Magnesium & Epilepsy

Have you ever heard of Magnesium as a treatment for Epilepsy ?

                                                                                     Doing a google search, I see that there are a few articles / bit of info about Magnesium and nuts-73914__180Epilepsy. One would have to have a chat with the doctor first before they jumped in boots and all. But if you were to eat a few foods high in Magnesium, I don’t really see the harm. There is a difference between what we are eating and the medication we are taking. Our eating is a way to keep it all natural.


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Inside-Out Health

 by Daniel M. Christensen



One thing is sure – life is funny.

It has a way of making us feel like we’re on top of the world one moment and completely worthless the next. For me, sometimes these two feelings happen during the same day. I have found, however, that how I feel inside is a direct reflection of what I feel on the outside. Without going full-on Confucius here, I simply mean that if I am healthy and putting great things in my body, I exude greatness. The other day when I ate an entire large pizza in one sitting? Not so much.


I have come to realize that nutrition, health, and fitness are more important than I ever realized. Here’s some things that I have learned on my continuous journey.





I recently read an article that stated “What you eat today doesn’t matter.” Rolling my eyes, I was about to click out of it in order to watch some more funny pet videos, but the next sentence actually caught my attention. “What you eat this month does.” There is a lot of wisdom in that. Our long-term habits determine our health, attitude, relationships, and really, the fullness of our lives.


For example, if I eat right every day but once every couple of weeks I splurge, it’s not that big of a deal. No, I am not advocating having over-the-top “cheat days” or anything of the sort. I guess it’s just nice to know that your body forgives you and has a way of purging sudden changes in diet. Cultivate healthy habits and your body will thank you. Your mind will thank you.


I’ve tried many different foods to achieve these habits. Remember, each body has different nutritional needs, and our individual tastes also come into play. For example, I usually choose Bison meat over beef, simply because it tastes similar and is nutritionally superior (more protein, less fat, less calories, more iron, etc). Quit forcing yourself to eat things that you absolutely hate. Like snap peas. They are seriously the worst. I instead opt for carrots, cabbage, spinach, asparagus, and other slightly more edible plants. This variety gives me some long term options that are sustainable. Think of your own and make a plan based on what is feasible for you, not just a short-term “cleanse” or fad.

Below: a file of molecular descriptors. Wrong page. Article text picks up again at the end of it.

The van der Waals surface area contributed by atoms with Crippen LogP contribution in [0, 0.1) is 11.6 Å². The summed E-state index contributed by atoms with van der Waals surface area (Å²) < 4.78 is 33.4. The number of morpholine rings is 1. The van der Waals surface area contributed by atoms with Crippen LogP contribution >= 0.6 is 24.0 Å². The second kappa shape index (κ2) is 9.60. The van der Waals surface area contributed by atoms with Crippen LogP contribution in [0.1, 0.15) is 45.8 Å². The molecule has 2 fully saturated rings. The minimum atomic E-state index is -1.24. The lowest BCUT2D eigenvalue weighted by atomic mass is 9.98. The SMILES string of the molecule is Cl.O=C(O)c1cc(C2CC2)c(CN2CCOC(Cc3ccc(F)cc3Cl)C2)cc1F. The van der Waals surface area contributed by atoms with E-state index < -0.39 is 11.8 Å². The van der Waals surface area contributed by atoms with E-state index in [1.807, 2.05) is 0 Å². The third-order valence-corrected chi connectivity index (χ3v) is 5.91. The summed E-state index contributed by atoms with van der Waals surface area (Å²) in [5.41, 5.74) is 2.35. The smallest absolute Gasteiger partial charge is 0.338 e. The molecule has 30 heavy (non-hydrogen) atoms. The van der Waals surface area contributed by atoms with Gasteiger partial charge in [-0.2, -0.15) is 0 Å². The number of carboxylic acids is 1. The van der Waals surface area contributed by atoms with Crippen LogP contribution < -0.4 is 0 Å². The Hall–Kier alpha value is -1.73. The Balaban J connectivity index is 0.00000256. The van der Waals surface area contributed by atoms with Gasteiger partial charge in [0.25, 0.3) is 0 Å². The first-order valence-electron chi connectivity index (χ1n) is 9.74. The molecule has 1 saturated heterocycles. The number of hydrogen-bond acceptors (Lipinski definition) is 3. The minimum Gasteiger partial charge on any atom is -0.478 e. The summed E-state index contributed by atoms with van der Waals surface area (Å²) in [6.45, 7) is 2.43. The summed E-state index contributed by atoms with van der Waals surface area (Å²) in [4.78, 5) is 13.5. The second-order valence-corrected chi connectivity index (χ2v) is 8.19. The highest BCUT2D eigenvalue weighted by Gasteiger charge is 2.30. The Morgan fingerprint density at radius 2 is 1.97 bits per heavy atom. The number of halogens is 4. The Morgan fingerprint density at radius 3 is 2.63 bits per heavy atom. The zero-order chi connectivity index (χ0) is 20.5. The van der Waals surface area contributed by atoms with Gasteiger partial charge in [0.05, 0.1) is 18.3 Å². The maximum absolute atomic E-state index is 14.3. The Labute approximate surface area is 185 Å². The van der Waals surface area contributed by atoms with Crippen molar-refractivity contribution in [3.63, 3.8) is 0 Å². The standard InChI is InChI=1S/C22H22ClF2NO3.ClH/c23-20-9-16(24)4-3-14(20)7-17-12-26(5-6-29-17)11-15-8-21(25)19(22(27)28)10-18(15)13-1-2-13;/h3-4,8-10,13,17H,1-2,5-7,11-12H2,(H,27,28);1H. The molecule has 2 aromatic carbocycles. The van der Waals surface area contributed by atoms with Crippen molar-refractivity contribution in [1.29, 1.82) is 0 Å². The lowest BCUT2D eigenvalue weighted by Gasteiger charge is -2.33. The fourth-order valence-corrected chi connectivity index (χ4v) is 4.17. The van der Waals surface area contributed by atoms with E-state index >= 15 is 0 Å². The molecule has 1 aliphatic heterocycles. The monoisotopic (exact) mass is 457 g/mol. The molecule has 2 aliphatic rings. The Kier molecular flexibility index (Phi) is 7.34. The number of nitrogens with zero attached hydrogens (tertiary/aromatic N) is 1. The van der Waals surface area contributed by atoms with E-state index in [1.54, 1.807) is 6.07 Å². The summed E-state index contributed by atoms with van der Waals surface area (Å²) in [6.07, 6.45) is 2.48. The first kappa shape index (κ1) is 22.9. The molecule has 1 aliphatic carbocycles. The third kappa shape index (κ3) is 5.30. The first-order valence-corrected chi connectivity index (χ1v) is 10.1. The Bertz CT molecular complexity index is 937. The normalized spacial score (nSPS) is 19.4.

What Counts is on the Inside


No, I don’t sell beauty products, why do you ask? But seriously, the physical nature of our bodies and even brains can affect our mental state as much as just trying really hard to have a good attitude. As we worry more about what’s inside our bodies, we’ll eventually develop a healthy glow on the outside. Our attitude and confidence will come to match it as we improve and reach our goals.


Your body deserves to feel good. It deserves to be active. It deserves to be fueled with good food.

So be healthy, you deserve it.



Author bio: Daniel M Christensen is a thinker and a dreamer. He thinks at night when he should be dreaming and dreams at work when he should be thinking. Either way, it makes for an entertaining blend. He blogs about random things just to get them out of his head.


Junk Food

Tackling Obesity

Junk Food


The number of overweight youngsters has increased dramatically over the last thirty years. Obesity has currently surpassed smoking as a pathological state. If action is not taken,Obesity is probably going to continue throughout lives. We do not want our kids to be having shorter lives than ourselves. After we scrutinize technology, it’s as if it’ll be the opposite. Ones on the improve , and the other is going down hill.
Obesity will bring several issues like Diabetes and Cancer.
So, what steps ought to be taken ? Is Education the solution ?
Parents have to take a look and see that everything we eat has an impact.
Education is a component of the solution, however alot more can be done. A part of the answer for Smoking has been the adding of a tax, which means  higher costs. This could be a deterrent from purchasing some food . Some countries have goals of been smoke-free by an exact date. Sound Optimistic ?  New Zealand goal is to be smoke free by 2025. It seems like a big ask, but smoking continues to decline. We all know that setting goals is the best way to reach targets. More information needs to be in place within the food market and on food packaging. This can lead to better decisions.